The following is a useful collection of geophysical terms. Search through using the alphabetical shortcuts or the “Find” function in your web browser.


Often used as a name for the time constant.

tau (τ)

Often used as a name for the time constant.


See: time-domain electromagnetic method


See: transient electromagnetic method

terrain conductivity

Geophysical method in which EM methods measure directly the average electrical conductivity of the ground. Operates at low induction number.

tesla (T)

The SI unit of magnetic field B, which is also known as “magnetic flux density” and “magnetic induction”. One tesla is equal to one weber per square meter

thermal neutron

A neutron that is in equilibrium with the surrounding medium such that it will not change energy (average 0.025 eV) until it is captured.

thin sheet

A standard model for electromagnetic geophysical theory. It is usually defined as a thin, flat-lying conductive sheet, infinite in both horizontal directions. See: vertical plate

three dimensional (3D) model

A network or grid of values which models a geologic surface represented as a surface of (gravity) or susceptibility contrast (magnetics). The output of a forward model is based on the calculated gravity or magnetic effect of a specified input surface. The output of an inverse model is the geometry of an appropriate (but non-unique) surface calculated by inverting the input gravity or magnetic field.

tie line

A survey line flown across most of the traverse lines, generally perpendicular to them, to assist in measuring drift and diurnal variation. In the short time required to fly a tie-line it is assumed that the drift and/or diurnal will be minimal, or at least changing at a constant rate.

time channel

In time-domain electromagnetic surveys the decaying secondary field is measured over a period of time, and the divided up into a series of consecutive discrete measurements over that time.

time constant

The time required for an electromagnetic field to decay to a value of 1/e of the original value. In time-domain electromagnetic data, the time constant is proportional to the size and conductance of a tabular conductive body. Also called the decay constant.

tIme domain

In geophysics refers to measurements analysed according to their behaviour in time. The usual alternative is frequency domain measurements.

time domain ectromagnetic method

See: transient electromagnetic method

time domain reflectometry (TDR)

A device, which measures electrical characteristics of wideband transmission systems. Commonly used to measure soil moisture content.


A method for determining the distribution of physical properties within the earth by inverting the results of a large number of measurements made in three dimensions (e.g. seismic, radar, resistivity, EM) between different source and receiver locations.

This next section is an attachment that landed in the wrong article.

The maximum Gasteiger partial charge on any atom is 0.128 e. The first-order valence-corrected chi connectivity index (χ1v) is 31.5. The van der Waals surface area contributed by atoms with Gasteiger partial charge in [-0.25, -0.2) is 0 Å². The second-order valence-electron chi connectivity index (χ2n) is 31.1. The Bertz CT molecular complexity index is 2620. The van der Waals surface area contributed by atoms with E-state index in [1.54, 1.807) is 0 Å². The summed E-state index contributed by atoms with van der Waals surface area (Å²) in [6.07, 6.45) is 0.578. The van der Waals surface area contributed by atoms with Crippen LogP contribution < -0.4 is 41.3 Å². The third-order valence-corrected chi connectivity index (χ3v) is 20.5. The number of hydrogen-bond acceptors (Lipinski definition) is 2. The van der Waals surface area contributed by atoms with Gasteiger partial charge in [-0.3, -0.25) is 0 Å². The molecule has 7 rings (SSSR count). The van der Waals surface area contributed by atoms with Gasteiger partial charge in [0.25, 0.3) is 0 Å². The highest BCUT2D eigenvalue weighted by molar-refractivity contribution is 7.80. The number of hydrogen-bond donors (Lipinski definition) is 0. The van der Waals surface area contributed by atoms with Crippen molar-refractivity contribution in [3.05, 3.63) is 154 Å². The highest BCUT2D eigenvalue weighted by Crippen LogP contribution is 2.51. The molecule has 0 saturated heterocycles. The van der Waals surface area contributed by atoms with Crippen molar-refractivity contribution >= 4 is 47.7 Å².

total energy envelope

The sum of the squares of the three components of the time-domain electromagnetic secondary field. Equivalent to the amplitude of the secondary field.

total magnetic intensity (TMI) anomaly

The total magnetic intensity anomaly field is the resultant field after correcting TF, the total magnetic (observed) field for a regional gradient field, such as an IGRF.

tracer log

Also called tracejector log; a log made for the purpose of measuring fluid movement in a well by means of following a tracer injected into the well bore; tracers can be radioactive or chemical.


Term used for the areas in the American Petroleum Institute log grid that are standard for most large well-logging companies; track 1 is to the left of the depth column, and tracks 2 and 3 are to the right of the depth column, but are not separated.


Any device that converts an input signal to an output signal of a different form; it can be a transmitter or receiver in a logging probe.


Time-varying. Usually used to describe a very short period pulse of electromagnetic field.

transient electromagnetic method

A variation of the electromagnetic method in which electric and magnetic fields are induced by transient pulses of electric current in coils or antennas instead of by continuous (sinusoidal) current. In the last two decades, TEM surveys have become the most popular surface EM technique used in exploration for minerals and groundwater and for environmental mapping.

transmitter (Tx)

The source of the signal to be measured in a geophysical survey. In airborne EM it is most often a coil carrying a time-varying electrical current, transmitting the primary field. See: receiver

traverse line

A normal geophysical survey line. Normally parallel traverse lines are flown across the property in spacing of 50 m to 500 m, and generally perpendicular to the target geology.